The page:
Roy Taylor on game physics, AI & piracy

Written by Tim Smalley

September 25, 2008 | 08:04

Tags: #ai #artificial #intelligence #interview #physics #physx #piracy #roy #taylor

Companies: #games #nvidia #pcga

Getting physics into more games

TS: So if AI event branching is going to require a lot of compute power, what about ray tracing? That's going to require an immense amount of compute power as well and Intel is talking it up a lot. I don't think there's going to be enough horsepower for both in the near future, so which do you think is going to take precedent?

RT: It's kind of funny that they're trying to solve the graphics problem, when that's not what developers and gamers are asking to be solved right now. Gamers want physics, developers want physics and it's going to be huge. Really huge. That's why my team is focusing its efforts on pushing PhysX.

That's why the world's largest game engine, Unreal Engine 3, and now the second largest game engine, GameBryo from Emergent, both feature support for PhysX.

TS: But what about Valve Software? They're probably the biggest independent game developer out there...

Roy Taylor on game physics, AI & fun Getting physics into more games
Portal and all of the Source-based games currently use Havok physics.

RT: Of course we talk to Valve a lot. However, before we turned up with PhysX, games developers were already either using other solutions or developing their own in house physics engines.

Our argument to those guys that are developing their own engines or using others is that we understand why they've developed their own physics engine, as they may have created something unique or which was wasn't possible with earlier versions of PhysX. We understand that.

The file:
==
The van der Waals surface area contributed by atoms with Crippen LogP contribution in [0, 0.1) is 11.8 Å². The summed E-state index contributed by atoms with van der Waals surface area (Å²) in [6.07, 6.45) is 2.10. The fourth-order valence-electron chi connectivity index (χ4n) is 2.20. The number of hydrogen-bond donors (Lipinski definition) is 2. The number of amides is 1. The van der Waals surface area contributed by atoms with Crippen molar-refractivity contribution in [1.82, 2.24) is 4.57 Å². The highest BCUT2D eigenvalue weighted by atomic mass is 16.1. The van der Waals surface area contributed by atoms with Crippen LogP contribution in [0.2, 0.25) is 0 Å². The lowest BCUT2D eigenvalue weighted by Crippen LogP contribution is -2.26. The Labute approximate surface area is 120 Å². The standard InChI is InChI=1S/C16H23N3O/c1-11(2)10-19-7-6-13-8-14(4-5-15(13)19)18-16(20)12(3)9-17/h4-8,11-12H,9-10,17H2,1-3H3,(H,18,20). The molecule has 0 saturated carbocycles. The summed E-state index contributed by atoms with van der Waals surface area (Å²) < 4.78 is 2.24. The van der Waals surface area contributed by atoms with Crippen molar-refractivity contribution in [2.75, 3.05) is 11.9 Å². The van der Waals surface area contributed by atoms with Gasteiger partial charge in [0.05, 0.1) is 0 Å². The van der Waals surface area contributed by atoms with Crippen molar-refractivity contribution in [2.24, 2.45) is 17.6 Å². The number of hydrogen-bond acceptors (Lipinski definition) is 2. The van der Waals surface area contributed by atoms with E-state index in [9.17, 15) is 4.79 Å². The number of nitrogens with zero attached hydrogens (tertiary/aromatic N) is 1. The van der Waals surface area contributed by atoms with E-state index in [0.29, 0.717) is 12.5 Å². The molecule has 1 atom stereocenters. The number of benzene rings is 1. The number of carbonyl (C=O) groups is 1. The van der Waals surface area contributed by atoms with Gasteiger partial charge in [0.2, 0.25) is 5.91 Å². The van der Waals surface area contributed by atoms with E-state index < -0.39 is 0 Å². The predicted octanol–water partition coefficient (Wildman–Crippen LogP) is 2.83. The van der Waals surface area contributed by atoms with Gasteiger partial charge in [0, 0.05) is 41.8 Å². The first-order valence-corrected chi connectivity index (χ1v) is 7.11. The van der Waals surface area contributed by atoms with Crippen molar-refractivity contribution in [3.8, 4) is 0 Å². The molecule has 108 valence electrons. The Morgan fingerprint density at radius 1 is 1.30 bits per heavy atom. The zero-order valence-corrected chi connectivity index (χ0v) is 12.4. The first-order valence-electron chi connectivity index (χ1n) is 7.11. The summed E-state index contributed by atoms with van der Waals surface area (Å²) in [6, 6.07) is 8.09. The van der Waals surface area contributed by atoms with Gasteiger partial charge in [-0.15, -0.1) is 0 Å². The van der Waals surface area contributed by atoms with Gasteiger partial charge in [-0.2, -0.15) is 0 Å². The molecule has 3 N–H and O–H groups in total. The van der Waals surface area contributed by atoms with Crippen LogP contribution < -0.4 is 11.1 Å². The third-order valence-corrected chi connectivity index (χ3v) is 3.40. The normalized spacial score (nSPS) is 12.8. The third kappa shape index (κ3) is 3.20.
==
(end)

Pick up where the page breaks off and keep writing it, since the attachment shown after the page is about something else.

However, we have two responses. The first is that if they want us to, we'll help them run their physics engine on the GPU because we can do more complex parallel calculations faster than you can on the CPU. Secondly, Nvidia is taking PhysX very seriously, we have hundreds of people working on it and we are investing heavily in it so developers can be sure that its going to get better and better at a faster rate than many can expect to develop physics independently.

The world's leading engine vendors are using PhysX now and many new studios are using our technology to develop new effects. And don't forget that we support PhysX on Xbox 360, PlayStation 3 and Wii as well.

Roy Taylor on game physics, AI & fun Getting physics into more games
Unreal Engine 3 is heavily optimised for PhysX.

TS: OK, so what about games that end up using Havok? Do you think Nvidia will ever accelerate the Havok physics engine with the GPU?

RT: At one point we were working with Havok and then they stopped talking to us, but if they wanted to start talking to us again, I am sure we’d love to talk with them. Of course we would.

The difficulty right now though is that their engine does not appear to be scalable. Let’s use destruction as an example, as it’s probably the easiest one to relate to, but we could easily be talking about fluids, soft bodies or anything else. If you have an object that’s made of ten pieces and you can destroy it into ten pieces on the Xbox 360 or PS3 and on the PC running in software on the CPU, that’s all you’ve got. That’s all Havok appears to do for you.

With PhysX, you can do the same, but in addition to that, the PC version with a PhysX-enabled GeForce GPU will break the same object into a couple of hundred pieces because we’re able to scale.

TS: So what happens if you don’t have an Nvidia GPU?

RT: It defaults to software mode, i.e. it runs on the CPU and it won’t scale. That’s why the uptake for PhysX has skyrocketed in recent months – we’ve got the additional unique ability of GPU accelerated physics.
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